Ocean quahog

Ocean quahog

Ocean quahog ©arransealifeco.uk

Ocean quahog

Scientific name: Arctica islandica
This large burrowing bivalve is found on sandy seabeds around much of the UK. It is the longest-lived animal known to man, with one individual found to be 507 years old!

Species information


Length: Up to 13cm

Conservation status

On the OSPAR list of threatened and/or declining species and habitats in the North Sea. It is a Feature of Conservation Importance for which Marine Conservation Zones can be designated.

When to see

January to December


The ocean quahog is a bivalve mollusc that lives buried in sandy seabeds all around the UK. It is a filter feeder, filtering organic matter from the water column using its siphon. Often, the siphon is all that is visible above the seabed and the end is sometimes nibbled off by hungry cod. They are very slow growing and extremely long-lived - with individual clams living for hundreds of years. It is the last surviving species of a family of similar clams that dates back to the Jurassic!

How to identify

A large black bivalve, with obvious concentric growth lines across the shell. When washed ahore, the papery shell covering is often sloughed off by sand and reveals a brownish-white shell beneath. They are identifiable predominantly by their large size (up to 13cm).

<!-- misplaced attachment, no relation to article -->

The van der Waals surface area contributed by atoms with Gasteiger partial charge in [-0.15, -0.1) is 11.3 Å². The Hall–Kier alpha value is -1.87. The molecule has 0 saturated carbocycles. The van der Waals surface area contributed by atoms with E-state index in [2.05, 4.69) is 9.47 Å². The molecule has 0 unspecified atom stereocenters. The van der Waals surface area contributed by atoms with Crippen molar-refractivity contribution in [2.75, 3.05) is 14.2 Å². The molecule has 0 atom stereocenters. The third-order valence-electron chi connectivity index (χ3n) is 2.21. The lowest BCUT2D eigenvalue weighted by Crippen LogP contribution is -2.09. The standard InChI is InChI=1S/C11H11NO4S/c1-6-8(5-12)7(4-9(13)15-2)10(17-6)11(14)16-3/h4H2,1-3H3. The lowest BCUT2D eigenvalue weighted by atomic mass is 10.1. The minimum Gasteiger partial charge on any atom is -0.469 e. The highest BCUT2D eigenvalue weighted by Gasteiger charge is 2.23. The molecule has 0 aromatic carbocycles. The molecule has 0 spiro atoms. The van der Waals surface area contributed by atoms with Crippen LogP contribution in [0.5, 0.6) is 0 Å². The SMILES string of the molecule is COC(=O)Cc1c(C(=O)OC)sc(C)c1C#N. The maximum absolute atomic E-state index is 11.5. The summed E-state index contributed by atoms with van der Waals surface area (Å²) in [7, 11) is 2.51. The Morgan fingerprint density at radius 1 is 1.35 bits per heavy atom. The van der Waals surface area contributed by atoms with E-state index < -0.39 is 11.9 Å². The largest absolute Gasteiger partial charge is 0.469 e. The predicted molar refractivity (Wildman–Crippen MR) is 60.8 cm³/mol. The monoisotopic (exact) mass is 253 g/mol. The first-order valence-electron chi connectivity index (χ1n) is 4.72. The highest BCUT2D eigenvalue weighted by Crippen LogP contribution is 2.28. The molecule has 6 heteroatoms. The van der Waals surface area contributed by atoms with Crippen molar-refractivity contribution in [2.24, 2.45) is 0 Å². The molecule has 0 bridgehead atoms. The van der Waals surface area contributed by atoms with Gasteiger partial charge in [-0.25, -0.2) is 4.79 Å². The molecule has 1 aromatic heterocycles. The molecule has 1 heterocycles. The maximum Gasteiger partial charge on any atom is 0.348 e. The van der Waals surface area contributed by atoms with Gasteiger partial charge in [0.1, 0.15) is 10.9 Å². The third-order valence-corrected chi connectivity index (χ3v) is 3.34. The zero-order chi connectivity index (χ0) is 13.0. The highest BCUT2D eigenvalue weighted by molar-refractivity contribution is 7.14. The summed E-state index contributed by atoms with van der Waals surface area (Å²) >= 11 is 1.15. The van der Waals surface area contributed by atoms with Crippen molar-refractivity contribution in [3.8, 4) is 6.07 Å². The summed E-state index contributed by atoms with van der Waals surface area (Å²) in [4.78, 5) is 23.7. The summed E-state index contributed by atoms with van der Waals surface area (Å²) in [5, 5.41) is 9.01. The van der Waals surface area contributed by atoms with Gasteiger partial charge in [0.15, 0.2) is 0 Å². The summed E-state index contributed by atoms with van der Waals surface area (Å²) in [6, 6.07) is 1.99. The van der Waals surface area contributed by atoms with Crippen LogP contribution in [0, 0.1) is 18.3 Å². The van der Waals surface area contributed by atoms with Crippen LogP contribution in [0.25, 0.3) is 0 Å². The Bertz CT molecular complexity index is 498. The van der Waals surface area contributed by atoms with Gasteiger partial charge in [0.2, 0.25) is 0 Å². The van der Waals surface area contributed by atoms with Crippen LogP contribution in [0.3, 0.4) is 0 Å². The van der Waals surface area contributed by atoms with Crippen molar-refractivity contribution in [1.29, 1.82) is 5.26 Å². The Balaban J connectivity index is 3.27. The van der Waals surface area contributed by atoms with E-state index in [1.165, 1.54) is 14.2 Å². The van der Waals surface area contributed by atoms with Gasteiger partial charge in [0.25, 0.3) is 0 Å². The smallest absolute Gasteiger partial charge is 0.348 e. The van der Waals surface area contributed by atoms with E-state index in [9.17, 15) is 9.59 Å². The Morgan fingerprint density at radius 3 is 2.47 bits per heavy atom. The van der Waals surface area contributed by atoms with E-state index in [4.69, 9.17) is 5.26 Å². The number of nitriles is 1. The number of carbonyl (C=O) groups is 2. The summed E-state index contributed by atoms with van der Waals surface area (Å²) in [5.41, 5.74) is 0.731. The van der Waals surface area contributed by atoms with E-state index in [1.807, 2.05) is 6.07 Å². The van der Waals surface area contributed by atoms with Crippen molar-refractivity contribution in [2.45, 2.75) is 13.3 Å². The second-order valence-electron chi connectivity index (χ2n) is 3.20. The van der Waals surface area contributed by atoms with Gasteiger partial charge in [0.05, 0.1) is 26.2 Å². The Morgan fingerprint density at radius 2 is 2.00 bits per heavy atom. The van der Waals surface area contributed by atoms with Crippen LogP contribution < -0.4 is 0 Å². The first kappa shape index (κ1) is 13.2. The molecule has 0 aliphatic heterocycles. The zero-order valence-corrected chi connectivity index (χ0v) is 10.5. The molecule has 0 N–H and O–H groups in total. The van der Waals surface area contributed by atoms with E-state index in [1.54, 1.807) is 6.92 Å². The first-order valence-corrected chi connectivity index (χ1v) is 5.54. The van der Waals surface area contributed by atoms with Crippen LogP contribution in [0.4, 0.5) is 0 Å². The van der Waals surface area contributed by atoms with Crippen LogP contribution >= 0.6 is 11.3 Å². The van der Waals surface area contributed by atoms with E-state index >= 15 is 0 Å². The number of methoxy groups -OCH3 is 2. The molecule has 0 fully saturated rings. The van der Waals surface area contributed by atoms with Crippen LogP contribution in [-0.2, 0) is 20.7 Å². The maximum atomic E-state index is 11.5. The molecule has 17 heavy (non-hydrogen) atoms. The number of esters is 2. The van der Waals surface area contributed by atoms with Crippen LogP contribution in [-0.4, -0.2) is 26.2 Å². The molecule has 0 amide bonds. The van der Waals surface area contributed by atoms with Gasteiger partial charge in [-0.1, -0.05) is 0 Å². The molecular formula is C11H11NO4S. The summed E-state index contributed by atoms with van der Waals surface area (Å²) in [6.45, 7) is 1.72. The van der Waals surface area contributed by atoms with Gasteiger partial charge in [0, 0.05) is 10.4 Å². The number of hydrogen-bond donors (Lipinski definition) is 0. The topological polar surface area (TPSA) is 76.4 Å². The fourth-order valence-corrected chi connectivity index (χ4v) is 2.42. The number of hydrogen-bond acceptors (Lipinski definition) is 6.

In sandy seabeds around much of the UK and offshore.

Did you know?

The shell of the ocean quahog is full of information! Not only can it be used to learn the age of the animal - by counting lines in its shell, much like we count the rings in a tree - it can also be used to look at what the marine environment was like in the past. Because ocean quahogs are so long-lived, their shells can tell scientists how warm the seas were 300 years ago or even how salty the sea was 150 years ago. Amazing!

How people can help

Avoid eating seafood caught using bottom-towed gear, including scallops and scampi. Ocean quahogs are a protected feature of Marine Conservation Zones around England and out offshore.